Financial implications of coronavirus could reverberate for years in world soccer

The coronavirus’ rapid spread across Europe — and the seriousness with which the pandemic is now being treated — is being felt in the world of soccer, where schedules have been thrown into chaos by the COVID-19 outbreak. 

In Italy, where over 10,000 coronavirus cases have been reported as of this writing, Serie A has been suspended until at least April. Officials are also discussing a premature end to the season

This marks the first time since World War II that a major league has been suspended, and others could follow suit. For now, La Liga, Ligue 1 and the Bundesliga are resolved to play games behind closed doors, while Champions League matches are already being played without fans. 

The Premier League, meanwhile, felt its first major impact when Manchester City’s fixture vs. Arsenal on Wednesday was suspended with less than 24 hours notice. 

Arsenal’s players have put themselves into self-quarantine due to potential exposure to COVID-19 via Olympiacos owner Evangelos Marinakis during their recent Europa League match. Marinakis has tested positive, although Olympiacos has issued a statement confirming all their technical staff and players have tested negative.

It seems inevitable, however, that the virus will spread among players at some point, and Hannover 96 defender Timo Hübers has already been confirmed as the first case in German soccer. 

In Asia, meanwhile, World Cup qualifying playoffs have been shelved until June, while some Chinese Super League clubs are not even in the country, as the league’s scheduled February start date has been pushed back until at least May

While health problems and containment are the top priority, the repercussions of the coronavirus in soccer could be devastating. 

Soccer games played without fans are one of the actions taken amid the coronavirus outbreak that could reverberate throughout the sport for years to come. (REUTERS/Wolfgang Rattay)

If league play is permanently concluded for the season in Italy, there could be playoffs to determine the winner, European qualification and relegation. Or Juventus, with a slender one-point lead over Lazio, could be crowned champions. Or the whole season could be rendered null and void.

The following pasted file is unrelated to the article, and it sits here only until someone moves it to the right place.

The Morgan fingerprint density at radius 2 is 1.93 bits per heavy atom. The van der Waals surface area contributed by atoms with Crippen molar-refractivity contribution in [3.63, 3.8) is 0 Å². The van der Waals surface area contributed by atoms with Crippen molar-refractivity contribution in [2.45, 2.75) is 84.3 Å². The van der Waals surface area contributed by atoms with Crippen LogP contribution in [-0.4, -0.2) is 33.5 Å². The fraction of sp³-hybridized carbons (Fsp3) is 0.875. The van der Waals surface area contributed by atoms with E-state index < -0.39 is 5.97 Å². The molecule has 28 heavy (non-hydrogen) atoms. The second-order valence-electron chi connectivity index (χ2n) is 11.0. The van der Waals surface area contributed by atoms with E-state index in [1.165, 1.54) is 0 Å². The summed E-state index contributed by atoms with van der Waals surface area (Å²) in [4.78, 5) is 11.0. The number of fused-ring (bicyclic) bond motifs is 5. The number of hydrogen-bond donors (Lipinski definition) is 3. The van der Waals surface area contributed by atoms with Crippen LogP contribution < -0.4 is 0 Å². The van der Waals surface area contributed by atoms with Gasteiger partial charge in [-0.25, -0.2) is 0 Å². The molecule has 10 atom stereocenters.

All three options are wholly unsatisfactory, and could result in protracted legal battles that last for years. Not all teams have played an equal amount of games, and the integrity of the competition — arguably the last bit of integrity soccer has left — would be threatened by any of the proposed solutions.

In the Premier League, meanwhile, it would hardly be fair to runaway leaders Liverpool if the Premier League season was concluded without a winner. The Reds need only six more points to secure their elusive first top-flight title in 30 years.

The cancellation or postponement of matches could have serious financial consequences too, not least from the loss of revenue from fans. But the most financially impactful move could actually be matches played in empty stadiums. 

Borussia Dortmund has stated it may lose up to $3.4 million per match in revenue when the Westfalenstadion hosts games without fans. The Independent estimates the cost of a closed-door policy in the Premier League to be between $1.3 million and $7.7 million per match for the hosts. 

If matches continue to be held in empty stadiums, teams with high wage structures (like Manchester United) or significant stadium refinancing costs (like Tottenham) will suffer in the coming seasons. 

The teams who could be hardest hit by playing in empty stadiums, however, are those lower down the league pyramids, for whom gate receipts are lifeblood. 

The English Football League (EFL), which represents the three divisions below the Premier League, has expressed concern that some clubs could go out of business if games are forced to be held behind closed doors. 

Many clubs in Europe’s lower leagues operate in precarious financial circumstances, and simply could not afford to refund ticket costs, while forgoing their main source of revenue for the remainder of the season. 

According to The Guardian, few clubs are insured for missing out on income due to a public health epidemic, so a prolonged period of games without fans (or season cancellations) might force some teams into bankruptcy. 

The impact of the coronavirus, therefore, will be felt long after Purell panic-buying is a thing of the past.  

And it’s not just clubs with tight budgets that will be facing financial issues. UEFA and FIFA both have potential issues with their showpiece tournaments. 

Not only will the Champions League come under increasing pressure to postpone or cancel its matches (due to issues with teams crossing borders), but any delays to the domestic European league seasons will butt up against this summer’s Euro 2020 tournament. 

The European Championship is being held across 12 countries, and there may be pressure to postpone the tournament. If it’s delayed until next summer, it will likely interfere with FIFA’s newly expanded 24-team Club World Cup format, which is due to take place in China in June 2021.  

Sympathy is generally hard to come by for UEFA and FIFA (particularly due to the latter’s track record of impropriety and large cash reserves), but it’s clear that the financial devastation in soccer caused by COVID-19 could last long after the pandemic has passed. 

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